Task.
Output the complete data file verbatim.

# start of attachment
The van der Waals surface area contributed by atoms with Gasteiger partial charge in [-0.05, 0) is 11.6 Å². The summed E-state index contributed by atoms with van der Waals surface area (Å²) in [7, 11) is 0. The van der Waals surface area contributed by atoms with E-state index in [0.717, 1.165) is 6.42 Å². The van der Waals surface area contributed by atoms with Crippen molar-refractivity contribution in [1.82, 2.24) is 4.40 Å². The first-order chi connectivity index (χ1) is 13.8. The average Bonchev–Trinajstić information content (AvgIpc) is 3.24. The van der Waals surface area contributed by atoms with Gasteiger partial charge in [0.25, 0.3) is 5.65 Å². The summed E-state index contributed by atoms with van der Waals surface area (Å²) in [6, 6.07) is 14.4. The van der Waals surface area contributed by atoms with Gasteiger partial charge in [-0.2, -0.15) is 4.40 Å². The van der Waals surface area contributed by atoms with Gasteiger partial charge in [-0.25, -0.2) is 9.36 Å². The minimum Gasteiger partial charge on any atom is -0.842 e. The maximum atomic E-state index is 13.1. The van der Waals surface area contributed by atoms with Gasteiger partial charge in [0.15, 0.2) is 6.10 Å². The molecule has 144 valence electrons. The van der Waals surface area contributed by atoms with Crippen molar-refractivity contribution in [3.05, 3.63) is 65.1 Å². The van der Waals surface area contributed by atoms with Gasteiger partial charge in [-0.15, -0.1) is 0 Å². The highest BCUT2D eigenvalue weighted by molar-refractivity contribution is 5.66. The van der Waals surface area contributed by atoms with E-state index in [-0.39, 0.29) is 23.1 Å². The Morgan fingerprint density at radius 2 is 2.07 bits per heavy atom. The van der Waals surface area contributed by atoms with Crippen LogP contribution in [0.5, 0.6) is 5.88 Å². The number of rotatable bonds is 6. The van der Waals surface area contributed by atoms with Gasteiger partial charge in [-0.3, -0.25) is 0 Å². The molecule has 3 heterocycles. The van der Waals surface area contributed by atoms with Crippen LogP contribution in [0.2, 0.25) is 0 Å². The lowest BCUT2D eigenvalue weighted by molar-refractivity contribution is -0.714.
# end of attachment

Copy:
The van der Waals surface area contributed by atoms with Gasteiger partial charge in [-0.05, 0) is 11.6 Å². The summed E-state index contributed by atoms with van der Waals surface area (Å²) in [7, 11) is 0. The van der Waals surface area contributed by atoms with E-state index in [0.717, 1.165) is 6.42 Å². The van der Waals surface area contributed by atoms with Crippen molar-refractivity contribution in [1.82, 2.24) is 4.40 Å². The first-order chi connectivity index (χ1) is 13.8. The average Bonchev–Trinajstić information content (AvgIpc) is 3.24. The van der Waals surface area contributed by atoms with Gasteiger partial charge in [0.25, 0.3) is 5.65 Å². The summed E-state index contributed by atoms with van der Waals surface area (Å²) in [6, 6.07) is 14.4. The van der Waals surface area contributed by atoms with Gasteiger partial charge in [-0.2, -0.15) is 4.40 Å². The van der Waals surface area contributed by atoms with Gasteiger partial charge in [-0.25, -0.2) is 9.36 Å². The minimum Gasteiger partial charge on any atom is -0.842 e. The maximum atomic E-state index is 13.1. The van der Waals surface area contributed by atoms with Gasteiger partial charge in [0.15, 0.2) is 6.10 Å². The molecule has 144 valence electrons. The van der Waals surface area contributed by atoms with Crippen molar-refractivity contribution in [3.05, 3.63) is 65.1 Å². The van der Waals surface area contributed by atoms with Gasteiger partial charge in [-0.15, -0.1) is 0 Å². The highest BCUT2D eigenvalue weighted by molar-refractivity contribution is 5.66. The van der Waals surface area contributed by atoms with E-state index in [-0.39, 0.29) is 23.1 Å². The Morgan fingerprint density at radius 2 is 2.07 bits per heavy atom. The van der Waals surface area contributed by atoms with Crippen LogP contribution in [0.5, 0.6) is 5.88 Å². The number of rotatable bonds is 6. The van der Waals surface area contributed by atoms with Gasteiger partial charge in [-0.3, -0.25) is 0 Å². The molecule has 3 heterocycles. The van der Waals surface area contributed by atoms with Crippen LogP contribution in [0.2, 0.25) is 0 Å². The lowest BCUT2D eigenvalue weighted by molar-refractivity contribution is -0.714.